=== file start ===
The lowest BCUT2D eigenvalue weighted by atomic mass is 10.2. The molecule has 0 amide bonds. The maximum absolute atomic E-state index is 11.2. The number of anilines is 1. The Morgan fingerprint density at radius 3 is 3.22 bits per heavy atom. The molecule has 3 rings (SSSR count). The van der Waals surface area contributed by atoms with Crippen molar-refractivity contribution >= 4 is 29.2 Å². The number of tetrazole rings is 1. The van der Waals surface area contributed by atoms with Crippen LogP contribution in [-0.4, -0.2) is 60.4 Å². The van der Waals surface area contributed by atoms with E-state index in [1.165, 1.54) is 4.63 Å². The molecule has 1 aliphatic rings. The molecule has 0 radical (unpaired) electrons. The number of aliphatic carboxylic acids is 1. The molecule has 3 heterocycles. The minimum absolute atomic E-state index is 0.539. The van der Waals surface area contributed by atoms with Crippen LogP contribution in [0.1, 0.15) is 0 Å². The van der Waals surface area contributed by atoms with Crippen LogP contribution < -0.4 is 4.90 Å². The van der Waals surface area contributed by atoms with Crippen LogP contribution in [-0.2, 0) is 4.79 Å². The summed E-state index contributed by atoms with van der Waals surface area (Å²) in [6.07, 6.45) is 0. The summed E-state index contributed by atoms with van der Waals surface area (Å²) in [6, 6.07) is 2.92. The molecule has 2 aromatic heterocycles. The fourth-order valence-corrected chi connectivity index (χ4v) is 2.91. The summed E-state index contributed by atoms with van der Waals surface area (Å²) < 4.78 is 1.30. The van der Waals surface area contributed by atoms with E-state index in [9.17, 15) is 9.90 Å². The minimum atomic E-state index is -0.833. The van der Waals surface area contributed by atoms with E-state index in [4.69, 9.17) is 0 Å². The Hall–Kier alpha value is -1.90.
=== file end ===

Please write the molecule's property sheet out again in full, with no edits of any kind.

The lowest BCUT2D eigenvalue weighted by atomic mass is 10.2. The molecule has 0 amide bonds. The maximum absolute atomic E-state index is 11.2. The number of anilines is 1. The Morgan fingerprint density at radius 3 is 3.22 bits per heavy atom. The molecule has 3 rings (SSSR count). The van der Waals surface area contributed by atoms with Crippen molar-refractivity contribution >= 4 is 29.2 Å². The number of tetrazole rings is 1. The van der Waals surface area contributed by atoms with Crippen LogP contribution in [-0.4, -0.2) is 60.4 Å². The van der Waals surface area contributed by atoms with E-state index in [1.165, 1.54) is 4.63 Å². The molecule has 1 aliphatic rings. The molecule has 0 radical (unpaired) electrons. The number of aliphatic carboxylic acids is 1. The molecule has 3 heterocycles. The minimum absolute atomic E-state index is 0.539. The van der Waals surface area contributed by atoms with Crippen LogP contribution in [0.1, 0.15) is 0 Å². The van der Waals surface area contributed by atoms with Crippen LogP contribution < -0.4 is 4.90 Å². The van der Waals surface area contributed by atoms with Crippen LogP contribution in [-0.2, 0) is 4.79 Å². The summed E-state index contributed by atoms with van der Waals surface area (Å²) in [6.07, 6.45) is 0. The summed E-state index contributed by atoms with van der Waals surface area (Å²) in [6, 6.07) is 2.92. The molecule has 2 aromatic heterocycles. The fourth-order valence-corrected chi connectivity index (χ4v) is 2.91. The summed E-state index contributed by atoms with van der Waals surface area (Å²) < 4.78 is 1.30. The van der Waals surface area contributed by atoms with E-state index in [9.17, 15) is 9.90 Å². The minimum atomic E-state index is -0.833. The van der Waals surface area contributed by atoms with E-state index in [4.69, 9.17) is 0 Å². The Hall–Kier alpha value is -1.90.